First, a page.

On a seven-nation tour of Africa this week, Secretary of State Hillary Rodham Clinton will pledge more U.S. assistance, including military aid, to Somalia's shaky government as it fights for survival against Islamist extremists.
U.S. officials say the Obama administration plans to go ahead with additional weapons supplies to double an initial provision of 40 tons of arms. The U.S. also has begun a low-profile mission to help train Somali security forces in neighboring Djibouti, said the officials, who spoke on condition of anonymity because of the sensitivities surrounding U.S. involvement in the program.
Clinton will see Somalia's beleaguered interim president, Sheik Sharif Sheik Ahmed, on Thursday in Kenya, the first stop on her trip. She intends to reaffirm American backing of Ahmed's Transitional Federal Government.
Critical juncture for Somalia
Clinton's meeting with Sheik Ahmed comes at critical juncture for Somalia, which has not had a functioning government since 1991 and is home to a growing radical Islamist movement known as al-Shabab. The group, which U.S. officials say has links to al-Qaida, was designated a terrorist organization by Washington last year.
It is not clear if Clinton will make a specific contribution at the meeting. The administration's top diplomat for Africa, Johnnie Carson, said last week that "we are prepared to provide additional assistance to the (Somali) government." Carson added that the U.S. would also continue to support a small African Union peacekeeping force manned by soldiers from Uganda and Burundi.
Carson did not elaborate on the assistance. Other officials said a second batch of up to 40 tons of new weaponry, added to 40 tons that arrived over the past several months, will come from stockpiles held by African militaries. The United States would pay for it, officials said.
One senior official said the Pentagon, which has a base at Camp Lemonier in Djibouti, is providing facilities such as tents for the training and is assisting with logistics.
Officials say the U.S. military is not conducting the training and will not put any forces in Somalia. The administration is making a concerted effort to avoid putting any American footprint in Somalia, which would risk alienating allies and add to charges by Islamic extremists of a Western takeover.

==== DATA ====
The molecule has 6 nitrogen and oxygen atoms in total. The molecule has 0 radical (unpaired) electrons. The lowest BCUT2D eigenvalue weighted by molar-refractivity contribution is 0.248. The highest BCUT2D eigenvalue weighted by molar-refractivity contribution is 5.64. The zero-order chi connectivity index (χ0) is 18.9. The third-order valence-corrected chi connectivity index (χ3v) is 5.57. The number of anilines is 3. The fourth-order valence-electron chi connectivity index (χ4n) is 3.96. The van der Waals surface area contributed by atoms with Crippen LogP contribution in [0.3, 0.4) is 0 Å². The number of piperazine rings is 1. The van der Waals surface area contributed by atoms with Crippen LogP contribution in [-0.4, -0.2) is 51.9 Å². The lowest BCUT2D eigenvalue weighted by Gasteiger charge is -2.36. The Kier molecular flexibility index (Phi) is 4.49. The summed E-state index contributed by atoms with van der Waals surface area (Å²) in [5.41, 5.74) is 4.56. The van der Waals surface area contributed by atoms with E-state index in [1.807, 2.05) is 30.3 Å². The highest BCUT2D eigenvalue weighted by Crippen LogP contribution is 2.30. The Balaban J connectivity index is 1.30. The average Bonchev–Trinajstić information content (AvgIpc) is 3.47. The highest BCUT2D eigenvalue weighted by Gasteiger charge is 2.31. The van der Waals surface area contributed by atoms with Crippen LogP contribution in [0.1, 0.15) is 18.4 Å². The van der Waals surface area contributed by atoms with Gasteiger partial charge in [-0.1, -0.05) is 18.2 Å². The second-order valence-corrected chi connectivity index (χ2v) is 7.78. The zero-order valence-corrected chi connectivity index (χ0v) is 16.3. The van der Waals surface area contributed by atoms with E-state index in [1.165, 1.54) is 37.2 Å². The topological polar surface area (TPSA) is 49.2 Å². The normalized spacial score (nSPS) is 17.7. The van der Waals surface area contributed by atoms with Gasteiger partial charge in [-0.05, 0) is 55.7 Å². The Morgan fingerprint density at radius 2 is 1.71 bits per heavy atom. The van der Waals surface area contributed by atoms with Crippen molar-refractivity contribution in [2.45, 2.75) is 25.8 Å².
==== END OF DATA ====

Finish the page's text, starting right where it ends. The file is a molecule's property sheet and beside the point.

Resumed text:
Memories of 1992-94 American intervention
U.S. commanders still have sour memories of the 1992-94 American military intervention that began as a humanitarian mission to deliver aid supplies to Somalia. It ended in a humiliating withdrawal months after the 1993 "Blackhawk Down" incident in which Somali militiamen shot down a U.S. helicopter and 18 servicemen were killed in the crash and subsequent rescue attempt in the streets of Mogadishu.
Djibouti is one of several nations mentioned as willing to help train Somalia's rudimentary police and military.
Last week, the European Union agreed in principle to send military advisers to Djibouti to train Somali forces in counterinsugency and anti-piracy tactics. In mid-July, two French security advisers in the country to train Somali security forces were abducted from a hotel in Mogadishu, the Somali capital.
Al-Shabab has claimed responsibility and said the French hostages would be tried under Islamic law for alleged spying and "conspiracy against Islam."
Violence in Somalia has surged in recent years, catapulting the nation into the top 10 most violent countries in the world for the past two years, according to the National Counterterrorism Center. NCTC data, which covers attacks against civilians or noncombatants, shows that there were 767 terrorism-related deaths in 2007 and nearly 2,000 in 2008.
Only three countries saw more killings in 2008 — Iraq, Afghanistan and Pakistan.
The Somali government holds only a few blocks in Mogadishu, with support from the peacekeepers, although it still controls the port, the airport and key government buildings. The top U.N. envoy for Somalia said last week that the country is at a "turning point" and in desperate need of international support, especially military equipment, training and money.
Surge in piracy on Somali coast
Somali coast has At the same time, the Somali coast has seen a surge in piracy. Hijackers have carried out hundreds of attacks this year, including one in April involving an American cargo ship that ended with U.S. naval intervention. Somali pirates are currently holding for ransom about a dozen vessels.
In addition to voicing support for the Somali government, officials said Clinton will also take aim at Eritrea, a small Red Sea state that the United States and United Nations accuse of supporting the Islamists with money and weapons. Eritrea denies the charges but questions the legitimacy of Sheik Ahmed's government.
"Somalia is a place where they have been spoilers," Carson said of the Eritrean government. The U.S. and U.N. Security Council have threatened to punish Eritrea.
The U.S. ambassador to the United Nations, Susan Rice, warned last week that Eritrea has only a "small window" of time to change policy or face penalties.
In January, Eritrea's archrival, Ethiopia, ended a two-year military deployment in Somalia to help the Somali government hold off the Islamists. But the Ethiopian army, one of Africa's largest, was viewed by many Somalis as abusive and heavy-handed.
Many analysts say government-allied Sufi militias in central Somalia have received weapons and training from neighboring Christian Ethiopia, which is concerned about the Islamists' links to rebels on Ethiopian soil.